There’s an episode of Star Trek Next Generation that sticks out in my mind: Captain Picard suffers an attack while out on a mission. His bionic heart stops and he dies. Q (don’t you love Q episodes!?) is in charge of the afterlife, much to Picard’s chagrin, and informs him that he had died minutes earlier. Q guides Picard through the cornerstone moments of his life, offering him opportunities to change how he handled those particular situations. Picard accepts; rather than taking the risks he took the first time around, he played it safe. Picard eventually finds himself in the present, but as a low-ranking underachiever. Picard determined that he didn’t want to die as this man he could have been, but as the man he truly was. Picard asks Q to reverse these changes and Q obliges. After his bionic heart is reactivated and he’s had some time to recover, Picard speaks with Riker and says:
“There are many parts of my youth that I’m not proud of… there were loose threads… untidy parts of me that I would like to remove. But when I pulled on one of those threads… it unraveled the tapestry of my life.”
The right thing isn’t always the easiest or most obvious thing. The safe thing isn’t always the right thing, and the right thing for you may not be the right thing for someone else. Just be you. But know that just being you sometimes requires more gumption and strength than you could have ever imagined. (This is a conglomeration of past and recent quotes from my mother. Who, by the way, drives me kinda bonkers sometimes, but has given me some of the most valuable advice and friendship I have ever received. Plus, she’s hilarious. Her response to an archaically sexist comment made recently: “Which corner of your fifteenth century ass did you pull that one out of?”)
I’ve been making lots of beads and bon-bons in preparation for a Superstars sale at the very beginning of December – December 3rd, to be exact, if all goes well. The holidays throw a wrench into my sale schedule, but this will give me an extra week to hopefully make some extra special doodads. I’ll keep you posted. Here’s a teensy glimpse of what’s to come:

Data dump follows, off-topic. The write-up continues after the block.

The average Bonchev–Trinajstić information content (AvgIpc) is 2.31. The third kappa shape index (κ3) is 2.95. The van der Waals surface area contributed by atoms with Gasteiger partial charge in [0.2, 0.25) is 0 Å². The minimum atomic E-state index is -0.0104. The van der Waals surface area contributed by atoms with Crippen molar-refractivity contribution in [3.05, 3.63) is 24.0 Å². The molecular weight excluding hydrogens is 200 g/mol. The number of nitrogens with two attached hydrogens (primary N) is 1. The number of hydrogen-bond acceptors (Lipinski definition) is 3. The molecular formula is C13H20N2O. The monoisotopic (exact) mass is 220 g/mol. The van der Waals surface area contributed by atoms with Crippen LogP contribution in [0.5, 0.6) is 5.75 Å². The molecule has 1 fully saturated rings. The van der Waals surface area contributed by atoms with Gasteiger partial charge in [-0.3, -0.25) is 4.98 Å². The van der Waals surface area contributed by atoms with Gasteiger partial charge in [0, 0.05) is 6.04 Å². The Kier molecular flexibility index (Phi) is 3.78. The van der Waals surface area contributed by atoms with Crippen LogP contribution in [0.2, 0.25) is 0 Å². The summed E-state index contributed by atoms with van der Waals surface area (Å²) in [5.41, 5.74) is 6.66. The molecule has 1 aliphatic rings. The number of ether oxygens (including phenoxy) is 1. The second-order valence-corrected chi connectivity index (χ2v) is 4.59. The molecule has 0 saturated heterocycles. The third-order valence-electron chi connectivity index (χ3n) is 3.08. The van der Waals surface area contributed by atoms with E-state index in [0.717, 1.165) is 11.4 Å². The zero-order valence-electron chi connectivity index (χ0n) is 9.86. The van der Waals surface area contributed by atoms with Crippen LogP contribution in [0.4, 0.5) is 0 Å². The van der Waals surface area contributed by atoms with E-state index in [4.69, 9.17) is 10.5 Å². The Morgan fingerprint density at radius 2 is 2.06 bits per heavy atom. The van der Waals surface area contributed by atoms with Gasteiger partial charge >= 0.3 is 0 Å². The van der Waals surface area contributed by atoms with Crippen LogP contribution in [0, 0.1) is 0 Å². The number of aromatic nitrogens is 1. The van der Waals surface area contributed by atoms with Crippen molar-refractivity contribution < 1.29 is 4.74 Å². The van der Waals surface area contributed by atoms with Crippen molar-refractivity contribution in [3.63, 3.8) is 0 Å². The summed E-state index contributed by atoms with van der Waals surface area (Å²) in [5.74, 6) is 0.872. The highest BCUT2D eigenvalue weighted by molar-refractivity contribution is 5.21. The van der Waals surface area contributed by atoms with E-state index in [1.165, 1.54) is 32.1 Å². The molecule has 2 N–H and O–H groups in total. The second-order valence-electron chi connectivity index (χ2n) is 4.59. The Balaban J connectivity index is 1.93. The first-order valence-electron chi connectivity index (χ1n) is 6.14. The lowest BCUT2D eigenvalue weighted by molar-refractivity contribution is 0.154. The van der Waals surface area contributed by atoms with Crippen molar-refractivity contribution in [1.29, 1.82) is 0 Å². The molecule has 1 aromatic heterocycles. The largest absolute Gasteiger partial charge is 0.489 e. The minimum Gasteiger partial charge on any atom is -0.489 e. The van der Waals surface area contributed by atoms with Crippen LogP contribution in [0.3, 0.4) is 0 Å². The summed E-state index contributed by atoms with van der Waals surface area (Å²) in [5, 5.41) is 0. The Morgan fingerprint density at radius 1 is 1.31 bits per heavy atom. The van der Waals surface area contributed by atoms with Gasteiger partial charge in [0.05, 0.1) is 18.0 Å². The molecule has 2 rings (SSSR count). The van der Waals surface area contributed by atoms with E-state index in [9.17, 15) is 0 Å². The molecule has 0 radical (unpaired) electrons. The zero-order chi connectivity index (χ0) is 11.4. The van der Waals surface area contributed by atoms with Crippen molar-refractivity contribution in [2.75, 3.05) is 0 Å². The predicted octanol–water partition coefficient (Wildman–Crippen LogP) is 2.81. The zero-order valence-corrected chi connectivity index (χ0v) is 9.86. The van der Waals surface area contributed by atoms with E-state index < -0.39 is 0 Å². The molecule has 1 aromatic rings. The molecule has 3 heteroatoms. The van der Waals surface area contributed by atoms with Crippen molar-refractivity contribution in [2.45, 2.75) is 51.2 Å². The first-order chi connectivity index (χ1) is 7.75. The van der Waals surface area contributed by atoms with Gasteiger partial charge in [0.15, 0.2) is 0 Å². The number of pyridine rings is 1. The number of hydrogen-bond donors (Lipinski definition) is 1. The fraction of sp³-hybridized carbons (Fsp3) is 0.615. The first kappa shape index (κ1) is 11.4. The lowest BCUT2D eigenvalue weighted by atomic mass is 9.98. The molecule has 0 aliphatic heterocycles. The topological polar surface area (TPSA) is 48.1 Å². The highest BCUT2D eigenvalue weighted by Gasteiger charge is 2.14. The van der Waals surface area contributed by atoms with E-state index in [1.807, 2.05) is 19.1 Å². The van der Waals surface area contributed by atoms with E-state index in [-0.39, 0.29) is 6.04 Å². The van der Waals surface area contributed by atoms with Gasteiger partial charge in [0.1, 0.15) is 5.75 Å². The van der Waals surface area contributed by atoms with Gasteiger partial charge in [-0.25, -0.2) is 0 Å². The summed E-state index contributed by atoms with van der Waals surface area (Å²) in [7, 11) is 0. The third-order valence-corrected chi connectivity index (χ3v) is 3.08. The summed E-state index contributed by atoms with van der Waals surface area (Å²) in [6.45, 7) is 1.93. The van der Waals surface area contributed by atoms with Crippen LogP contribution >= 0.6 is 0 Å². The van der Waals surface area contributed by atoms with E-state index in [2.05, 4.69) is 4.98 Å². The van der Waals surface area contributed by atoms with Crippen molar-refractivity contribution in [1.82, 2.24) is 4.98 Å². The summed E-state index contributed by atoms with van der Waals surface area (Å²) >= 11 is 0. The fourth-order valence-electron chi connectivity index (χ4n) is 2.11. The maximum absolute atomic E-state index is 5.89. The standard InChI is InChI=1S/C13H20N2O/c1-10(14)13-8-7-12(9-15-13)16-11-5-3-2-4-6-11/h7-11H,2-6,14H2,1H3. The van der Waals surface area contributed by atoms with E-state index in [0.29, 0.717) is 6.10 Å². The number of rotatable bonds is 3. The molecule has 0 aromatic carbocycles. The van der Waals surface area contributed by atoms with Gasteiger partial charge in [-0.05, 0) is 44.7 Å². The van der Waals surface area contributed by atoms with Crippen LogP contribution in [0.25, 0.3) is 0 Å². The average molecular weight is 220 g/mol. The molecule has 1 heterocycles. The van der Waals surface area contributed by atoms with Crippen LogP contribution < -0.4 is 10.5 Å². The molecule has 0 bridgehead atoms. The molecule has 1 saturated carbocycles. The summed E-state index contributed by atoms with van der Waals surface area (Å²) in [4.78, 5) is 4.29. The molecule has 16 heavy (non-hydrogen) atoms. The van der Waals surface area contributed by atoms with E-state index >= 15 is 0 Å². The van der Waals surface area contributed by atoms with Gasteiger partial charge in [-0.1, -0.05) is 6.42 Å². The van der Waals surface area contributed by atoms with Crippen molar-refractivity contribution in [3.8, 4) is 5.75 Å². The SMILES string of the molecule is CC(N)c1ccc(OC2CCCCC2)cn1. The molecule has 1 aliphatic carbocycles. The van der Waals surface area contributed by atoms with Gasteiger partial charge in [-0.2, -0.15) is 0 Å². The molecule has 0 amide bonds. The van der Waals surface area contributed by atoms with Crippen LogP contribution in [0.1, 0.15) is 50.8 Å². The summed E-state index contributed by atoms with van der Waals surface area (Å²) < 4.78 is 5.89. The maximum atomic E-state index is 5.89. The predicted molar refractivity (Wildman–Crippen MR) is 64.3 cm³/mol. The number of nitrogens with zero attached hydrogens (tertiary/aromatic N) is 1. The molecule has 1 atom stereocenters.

By the way, there’s this great essay, Safety And The Lizard Brain by a guy named Al Turtle. This is a relatively short but insightful read – it’s humorously and conversationally written in a way that could assist almost anyone in getting in touch with their lizard brain. Anyway, one thing Al mentions is the fact that play is very important in keeping your lizard brain feeling happy and safe. Creative work that you don’t get paid for is considered play, so I decided to make a couple of necklaces for myself with this fabulous tourmilated quartz I’ve been collecting for the last couple of years:
The choker is made with tourmilated quartz, hill tribe silver and snowflake obsidian. The longer one is made from wire-wrapped antique lead crystal (I’m pretty sure it’s lead crystal because of its weight and sparkle) and some newer faceted quartz, plus more tourmilated quartz and one of my glitterbombs stuffed full of white seed beads and confetti style silver glitter. I’ve received many compliments on these, particularly the glitterbomb necklace – and I guess my lizard brain feels better for it. It’s buried so deep in my brain that I can’t be sure if it does or doesn’t. Perhaps I should make more, this time for profit. That would please my regular brain just fine.
Thanks for reading… smell you guys later. More updates to come.